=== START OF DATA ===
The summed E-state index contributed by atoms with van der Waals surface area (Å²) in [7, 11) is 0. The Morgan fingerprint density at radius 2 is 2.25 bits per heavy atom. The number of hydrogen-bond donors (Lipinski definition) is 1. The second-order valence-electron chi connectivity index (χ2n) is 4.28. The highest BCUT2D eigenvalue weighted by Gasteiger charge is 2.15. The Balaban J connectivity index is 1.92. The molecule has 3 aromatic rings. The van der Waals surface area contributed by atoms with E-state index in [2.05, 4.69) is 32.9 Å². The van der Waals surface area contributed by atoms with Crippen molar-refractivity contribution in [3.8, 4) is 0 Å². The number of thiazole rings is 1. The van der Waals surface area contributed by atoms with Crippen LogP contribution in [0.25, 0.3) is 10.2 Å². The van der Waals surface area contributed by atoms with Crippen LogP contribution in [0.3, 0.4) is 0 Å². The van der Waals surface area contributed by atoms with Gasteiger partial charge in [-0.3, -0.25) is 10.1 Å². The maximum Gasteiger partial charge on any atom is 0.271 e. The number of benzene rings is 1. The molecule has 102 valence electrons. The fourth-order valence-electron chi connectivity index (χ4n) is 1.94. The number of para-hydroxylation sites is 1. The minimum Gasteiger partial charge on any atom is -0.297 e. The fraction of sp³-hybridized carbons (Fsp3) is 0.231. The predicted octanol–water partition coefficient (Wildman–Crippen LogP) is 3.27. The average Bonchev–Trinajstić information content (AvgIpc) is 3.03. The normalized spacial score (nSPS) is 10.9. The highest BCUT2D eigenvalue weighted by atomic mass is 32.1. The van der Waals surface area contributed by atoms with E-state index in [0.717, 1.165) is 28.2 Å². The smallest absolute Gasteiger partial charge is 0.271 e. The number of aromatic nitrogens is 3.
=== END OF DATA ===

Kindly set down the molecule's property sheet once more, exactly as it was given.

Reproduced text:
The summed E-state index contributed by atoms with van der Waals surface area (Å²) in [7, 11) is 0. The Morgan fingerprint density at radius 2 is 2.25 bits per heavy atom. The number of hydrogen-bond donors (Lipinski definition) is 1. The second-order valence-electron chi connectivity index (χ2n) is 4.28. The highest BCUT2D eigenvalue weighted by Gasteiger charge is 2.15. The Balaban J connectivity index is 1.92. The molecule has 3 aromatic rings. The van der Waals surface area contributed by atoms with E-state index in [2.05, 4.69) is 32.9 Å². The van der Waals surface area contributed by atoms with Crippen molar-refractivity contribution in [3.8, 4) is 0 Å². The number of thiazole rings is 1. The van der Waals surface area contributed by atoms with Crippen LogP contribution in [0.25, 0.3) is 10.2 Å². The van der Waals surface area contributed by atoms with Crippen LogP contribution in [0.3, 0.4) is 0 Å². The van der Waals surface area contributed by atoms with Gasteiger partial charge in [-0.3, -0.25) is 10.1 Å². The maximum Gasteiger partial charge on any atom is 0.271 e. The number of benzene rings is 1. The molecule has 102 valence electrons. The fourth-order valence-electron chi connectivity index (χ4n) is 1.94. The number of para-hydroxylation sites is 1. The minimum Gasteiger partial charge on any atom is -0.297 e. The fraction of sp³-hybridized carbons (Fsp3) is 0.231. The predicted octanol–water partition coefficient (Wildman–Crippen LogP) is 3.27. The average Bonchev–Trinajstić information content (AvgIpc) is 3.03. The normalized spacial score (nSPS) is 10.9. The highest BCUT2D eigenvalue weighted by atomic mass is 32.1. The van der Waals surface area contributed by atoms with E-state index in [0.717, 1.165) is 28.2 Å². The smallest absolute Gasteiger partial charge is 0.271 e. The number of aromatic nitrogens is 3.